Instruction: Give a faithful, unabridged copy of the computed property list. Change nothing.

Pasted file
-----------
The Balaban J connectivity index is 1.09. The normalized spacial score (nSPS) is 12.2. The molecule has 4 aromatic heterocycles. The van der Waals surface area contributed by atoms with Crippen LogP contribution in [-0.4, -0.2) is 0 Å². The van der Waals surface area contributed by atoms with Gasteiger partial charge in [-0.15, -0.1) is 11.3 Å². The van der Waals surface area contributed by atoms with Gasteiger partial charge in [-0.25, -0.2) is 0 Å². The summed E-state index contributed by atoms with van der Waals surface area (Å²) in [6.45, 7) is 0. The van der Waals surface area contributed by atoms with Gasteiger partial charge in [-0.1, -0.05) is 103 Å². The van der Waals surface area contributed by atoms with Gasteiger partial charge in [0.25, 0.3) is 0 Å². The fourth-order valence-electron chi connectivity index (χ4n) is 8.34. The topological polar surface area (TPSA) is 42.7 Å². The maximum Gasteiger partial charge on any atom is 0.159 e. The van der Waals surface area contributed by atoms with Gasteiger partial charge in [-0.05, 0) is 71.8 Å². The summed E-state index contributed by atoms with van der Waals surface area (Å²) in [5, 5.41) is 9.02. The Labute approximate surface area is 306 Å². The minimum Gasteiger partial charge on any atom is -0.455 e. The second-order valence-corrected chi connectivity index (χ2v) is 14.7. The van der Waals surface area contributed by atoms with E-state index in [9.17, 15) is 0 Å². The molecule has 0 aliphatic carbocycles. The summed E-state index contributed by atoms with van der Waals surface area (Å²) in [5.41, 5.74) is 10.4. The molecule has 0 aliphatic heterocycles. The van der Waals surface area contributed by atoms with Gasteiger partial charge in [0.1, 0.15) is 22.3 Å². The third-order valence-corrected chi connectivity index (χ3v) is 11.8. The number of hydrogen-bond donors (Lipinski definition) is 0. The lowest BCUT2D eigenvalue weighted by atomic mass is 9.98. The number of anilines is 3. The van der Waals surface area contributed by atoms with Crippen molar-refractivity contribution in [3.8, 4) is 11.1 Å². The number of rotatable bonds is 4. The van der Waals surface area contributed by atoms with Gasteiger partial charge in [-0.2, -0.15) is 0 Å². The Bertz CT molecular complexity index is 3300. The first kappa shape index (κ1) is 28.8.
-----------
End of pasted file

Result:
The Balaban J connectivity index is 1.09. The normalized spacial score (nSPS) is 12.2. The molecule has 4 aromatic heterocycles. The van der Waals surface area contributed by atoms with Crippen LogP contribution in [-0.4, -0.2) is 0 Å². The van der Waals surface area contributed by atoms with Gasteiger partial charge in [-0.15, -0.1) is 11.3 Å². The van der Waals surface area contributed by atoms with Gasteiger partial charge in [-0.25, -0.2) is 0 Å². The summed E-state index contributed by atoms with van der Waals surface area (Å²) in [6.45, 7) is 0. The van der Waals surface area contributed by atoms with Gasteiger partial charge in [-0.1, -0.05) is 103 Å². The van der Waals surface area contributed by atoms with Gasteiger partial charge in [0.25, 0.3) is 0 Å². The fourth-order valence-electron chi connectivity index (χ4n) is 8.34. The topological polar surface area (TPSA) is 42.7 Å². The maximum Gasteiger partial charge on any atom is 0.159 e. The van der Waals surface area contributed by atoms with Gasteiger partial charge in [-0.05, 0) is 71.8 Å². The summed E-state index contributed by atoms with van der Waals surface area (Å²) in [5, 5.41) is 9.02. The Labute approximate surface area is 306 Å². The minimum Gasteiger partial charge on any atom is -0.455 e. The second-order valence-corrected chi connectivity index (χ2v) is 14.7. The van der Waals surface area contributed by atoms with E-state index in [9.17, 15) is 0 Å². The molecule has 0 aliphatic carbocycles. The summed E-state index contributed by atoms with van der Waals surface area (Å²) in [5.41, 5.74) is 10.4. The molecule has 0 aliphatic heterocycles. The van der Waals surface area contributed by atoms with Gasteiger partial charge in [0.1, 0.15) is 22.3 Å². The third-order valence-corrected chi connectivity index (χ3v) is 11.8. The number of hydrogen-bond donors (Lipinski definition) is 0. The lowest BCUT2D eigenvalue weighted by atomic mass is 9.98. The number of anilines is 3. The van der Waals surface area contributed by atoms with Crippen molar-refractivity contribution in [3.8, 4) is 11.1 Å². The number of rotatable bonds is 4. The van der Waals surface area contributed by atoms with Gasteiger partial charge in [-0.2, -0.15) is 0 Å². The Bertz CT molecular complexity index is 3300. The first kappa shape index (κ1) is 28.8.